The decision follows the December passing of Bill C-76, which mandates fines or jail time for online platforms that do not maintain a registry of all political or partisan ads they host. Google said the definition of what ads it would need to record is too broad. Democratic Institutions Minister Karina Gould said the decision “appears to have been made for business reasons and does not reflect on the quality of our laws.” (Globe and Mail)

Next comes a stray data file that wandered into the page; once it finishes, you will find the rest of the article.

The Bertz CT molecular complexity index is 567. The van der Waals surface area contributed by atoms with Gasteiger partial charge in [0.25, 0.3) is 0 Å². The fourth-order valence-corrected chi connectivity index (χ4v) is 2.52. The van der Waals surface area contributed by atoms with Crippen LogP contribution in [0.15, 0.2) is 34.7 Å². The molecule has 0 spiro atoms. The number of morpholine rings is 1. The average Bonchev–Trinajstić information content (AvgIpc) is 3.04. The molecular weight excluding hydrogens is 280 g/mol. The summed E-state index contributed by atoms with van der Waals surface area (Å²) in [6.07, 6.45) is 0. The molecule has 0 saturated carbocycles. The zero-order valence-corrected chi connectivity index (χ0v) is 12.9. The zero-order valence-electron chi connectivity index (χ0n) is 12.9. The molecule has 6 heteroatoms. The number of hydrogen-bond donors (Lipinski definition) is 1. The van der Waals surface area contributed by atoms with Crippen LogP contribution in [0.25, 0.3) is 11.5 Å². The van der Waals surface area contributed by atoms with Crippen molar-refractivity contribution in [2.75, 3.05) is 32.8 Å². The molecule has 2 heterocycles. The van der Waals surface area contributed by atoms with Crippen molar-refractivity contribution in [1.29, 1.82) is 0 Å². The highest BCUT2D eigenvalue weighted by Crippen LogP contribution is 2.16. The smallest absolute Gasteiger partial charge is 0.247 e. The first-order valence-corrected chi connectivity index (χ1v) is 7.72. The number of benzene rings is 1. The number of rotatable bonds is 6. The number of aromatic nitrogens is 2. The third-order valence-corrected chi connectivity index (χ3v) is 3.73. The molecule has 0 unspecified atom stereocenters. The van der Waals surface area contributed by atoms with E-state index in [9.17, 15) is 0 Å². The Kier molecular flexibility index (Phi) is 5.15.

Talking point: Google has 47.7 per cent of the internet advertising market in Canada, so even if smaller players like second-place Facebook (which has 23.9 per cent) don’t follow suit, it will fundamentally alter how the fall election is fought. “This isn’t a negotiating tactic,” said Colin McKay, Google Canada’s head of public policy. The company said the registry requirement is incompatible with the way it serves ads, so minor modifications to the rules—even if it the government was so inclined—are unlikely to reverse its decision.